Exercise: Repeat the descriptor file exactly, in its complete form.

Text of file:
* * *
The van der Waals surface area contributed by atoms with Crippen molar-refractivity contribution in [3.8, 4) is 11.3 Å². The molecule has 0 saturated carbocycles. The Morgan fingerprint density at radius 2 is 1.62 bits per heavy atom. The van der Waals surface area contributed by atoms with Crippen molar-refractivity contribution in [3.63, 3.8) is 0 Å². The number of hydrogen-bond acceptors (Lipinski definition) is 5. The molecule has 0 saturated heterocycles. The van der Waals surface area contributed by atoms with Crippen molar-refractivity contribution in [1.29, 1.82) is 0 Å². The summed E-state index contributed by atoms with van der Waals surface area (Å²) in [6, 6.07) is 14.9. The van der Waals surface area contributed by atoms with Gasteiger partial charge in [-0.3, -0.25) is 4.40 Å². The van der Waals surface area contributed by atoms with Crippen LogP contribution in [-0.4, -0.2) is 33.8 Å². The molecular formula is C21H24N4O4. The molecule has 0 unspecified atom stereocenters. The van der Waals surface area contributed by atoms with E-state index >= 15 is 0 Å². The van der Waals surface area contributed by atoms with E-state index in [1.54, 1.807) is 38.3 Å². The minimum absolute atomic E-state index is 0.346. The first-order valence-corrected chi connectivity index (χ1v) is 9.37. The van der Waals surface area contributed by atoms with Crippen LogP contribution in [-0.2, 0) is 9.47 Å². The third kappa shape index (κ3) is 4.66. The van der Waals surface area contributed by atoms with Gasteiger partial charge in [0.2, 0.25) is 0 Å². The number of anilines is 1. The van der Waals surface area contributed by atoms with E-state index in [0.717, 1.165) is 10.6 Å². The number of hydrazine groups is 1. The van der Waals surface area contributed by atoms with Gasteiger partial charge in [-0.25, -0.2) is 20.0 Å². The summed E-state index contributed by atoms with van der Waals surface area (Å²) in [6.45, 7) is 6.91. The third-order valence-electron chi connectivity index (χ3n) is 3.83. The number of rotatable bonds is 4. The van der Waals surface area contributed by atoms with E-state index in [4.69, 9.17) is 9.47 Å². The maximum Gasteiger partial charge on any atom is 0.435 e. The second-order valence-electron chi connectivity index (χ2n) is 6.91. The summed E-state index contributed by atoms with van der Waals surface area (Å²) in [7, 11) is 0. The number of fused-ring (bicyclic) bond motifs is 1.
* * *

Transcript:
The van der Waals surface area contributed by atoms with Crippen molar-refractivity contribution in [3.8, 4) is 11.3 Å². The molecule has 0 saturated carbocycles. The Morgan fingerprint density at radius 2 is 1.62 bits per heavy atom. The van der Waals surface area contributed by atoms with Crippen molar-refractivity contribution in [3.63, 3.8) is 0 Å². The number of hydrogen-bond acceptors (Lipinski definition) is 5. The molecule has 0 saturated heterocycles. The van der Waals surface area contributed by atoms with Crippen molar-refractivity contribution in [1.29, 1.82) is 0 Å². The summed E-state index contributed by atoms with van der Waals surface area (Å²) in [6, 6.07) is 14.9. The van der Waals surface area contributed by atoms with Gasteiger partial charge in [-0.3, -0.25) is 4.40 Å². The van der Waals surface area contributed by atoms with Crippen LogP contribution in [-0.4, -0.2) is 33.8 Å². The molecular formula is C21H24N4O4. The molecule has 0 unspecified atom stereocenters. The van der Waals surface area contributed by atoms with E-state index >= 15 is 0 Å². The van der Waals surface area contributed by atoms with E-state index in [1.54, 1.807) is 38.3 Å². The minimum absolute atomic E-state index is 0.346. The first-order valence-corrected chi connectivity index (χ1v) is 9.37. The van der Waals surface area contributed by atoms with Crippen LogP contribution in [-0.2, 0) is 9.47 Å². The third kappa shape index (κ3) is 4.66. The van der Waals surface area contributed by atoms with Gasteiger partial charge in [0.2, 0.25) is 0 Å². The number of anilines is 1. The van der Waals surface area contributed by atoms with E-state index in [0.717, 1.165) is 10.6 Å². The number of hydrazine groups is 1. The van der Waals surface area contributed by atoms with Gasteiger partial charge in [-0.25, -0.2) is 20.0 Å². The summed E-state index contributed by atoms with van der Waals surface area (Å²) in [6.45, 7) is 6.91. The third-order valence-electron chi connectivity index (χ3n) is 3.83. The number of rotatable bonds is 4. The van der Waals surface area contributed by atoms with E-state index in [4.69, 9.17) is 9.47 Å². The maximum Gasteiger partial charge on any atom is 0.435 e. The second-order valence-electron chi connectivity index (χ2n) is 6.91. The summed E-state index contributed by atoms with van der Waals surface area (Å²) in [7, 11) is 0. The number of fused-ring (bicyclic) bond motifs is 1.